Didehydroxymycobactin most likely functions as an intermediate in mycobactin synthesis. The mycobactin locus in M. tuberculosis encodes mycobactin synthase genes, MbtA to MbtJ, which function as a nonribosomal peptide synthesis pathway (20). Previously proposed schemes of mycobactin biosynthesis have emphasized a likely role of MbtA, MbtB, MbtC, MbtD, MbtE, and MbtF in activating the salicyl moiety and synthesizing the peptide (Fig. 2D) (19, 21, 22). The final steps in mycobactin synthesis were thought to involve peptide termination by intramolecular attack of the lysine side chain on its carboxy terminus and by acylation and hydroxylation of the two lysine residues (Fig. 2D). Although the precise order in which these terminal steps occur is not known, the discovery of DDM clarifies the order by suggesting that the lysines are incorporated into the peptide and subsequently hydroxylated to yield mycobactins (Fig. 2D). The two hydroxyl moieties, which are present in mycobactin but absent in DDM, form two sites, which mediate high-affinity (∼10–26 M) binding to iron (16). Consistent with the predicted roles of these hydroxyl groups in iron binding, we found that mycobactin was detected in the iron-bound form solely as [M+Fe-2H]+ at m/z 923.5, whereas DDM was detected solely in the unbound form as a proton adduct of m/z 838.6.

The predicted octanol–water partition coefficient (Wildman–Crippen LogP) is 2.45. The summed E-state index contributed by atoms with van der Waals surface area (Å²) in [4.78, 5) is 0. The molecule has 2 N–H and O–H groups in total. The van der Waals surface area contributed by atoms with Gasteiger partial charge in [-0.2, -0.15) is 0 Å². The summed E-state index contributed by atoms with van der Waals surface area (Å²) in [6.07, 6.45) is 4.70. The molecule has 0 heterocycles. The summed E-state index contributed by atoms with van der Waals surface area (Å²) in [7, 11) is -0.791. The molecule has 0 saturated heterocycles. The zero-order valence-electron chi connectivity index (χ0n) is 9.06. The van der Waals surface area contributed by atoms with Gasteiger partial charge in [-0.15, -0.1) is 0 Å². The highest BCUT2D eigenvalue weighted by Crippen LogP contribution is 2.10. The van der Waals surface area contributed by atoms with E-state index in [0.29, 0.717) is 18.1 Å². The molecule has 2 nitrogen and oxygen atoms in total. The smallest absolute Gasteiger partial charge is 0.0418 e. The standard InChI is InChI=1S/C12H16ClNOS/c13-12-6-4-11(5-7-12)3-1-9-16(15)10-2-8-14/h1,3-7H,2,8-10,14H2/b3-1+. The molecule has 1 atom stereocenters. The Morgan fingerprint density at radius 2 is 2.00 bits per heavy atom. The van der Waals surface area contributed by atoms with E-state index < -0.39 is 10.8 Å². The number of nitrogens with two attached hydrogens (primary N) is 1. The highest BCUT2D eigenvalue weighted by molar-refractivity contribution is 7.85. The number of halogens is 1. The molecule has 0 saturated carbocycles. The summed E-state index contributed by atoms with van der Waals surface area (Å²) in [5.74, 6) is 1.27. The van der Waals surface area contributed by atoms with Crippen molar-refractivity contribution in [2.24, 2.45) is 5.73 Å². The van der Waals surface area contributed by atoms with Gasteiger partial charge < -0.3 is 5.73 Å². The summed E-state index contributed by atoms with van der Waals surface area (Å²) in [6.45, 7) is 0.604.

During infection, bacteria must obtain iron from host stores to support a variety of reduction-oxidation reactions necessary for normal bacterial metabolism. Bacteria scavenge iron by producing siderophores, which bind iron with high affinity at or near the bacteria-host interface and deliver iron to the bacterium (23). Mycobacteria produce mycobactin and related siderophores, whose synthesis is triggered by derepression of mycobactin synthase genes during growth in low-iron conditions (24). This process normally occurs during growth in host cells and is known to be necessary for M. tuberculosis survival within human macrophages (25). These considerations suggested that DDM might be synthesized as an intermediate in mycobactin production during intracellular infection. We found that DDM-specific T cell activation occurs efficiently in cells infected with five bacteria per cell of M. tuberculosis, whereas M. tuberculosis grown in complete medium requires the equivalent of 1011 bacteria to produce detectable levels of DDM, and in some cases does not produce DDM at all (Fig. 3A). Because CD1a-restricted T cells are able to kill mycobacteria-infected cells (26), CD1a presentation of DDM may represent an early warning system for intracellular pathogen recognition, whereby bacterial metabolites, which are necessary for adapting to intracellular growth, result in T cell activation.

Fig. 3.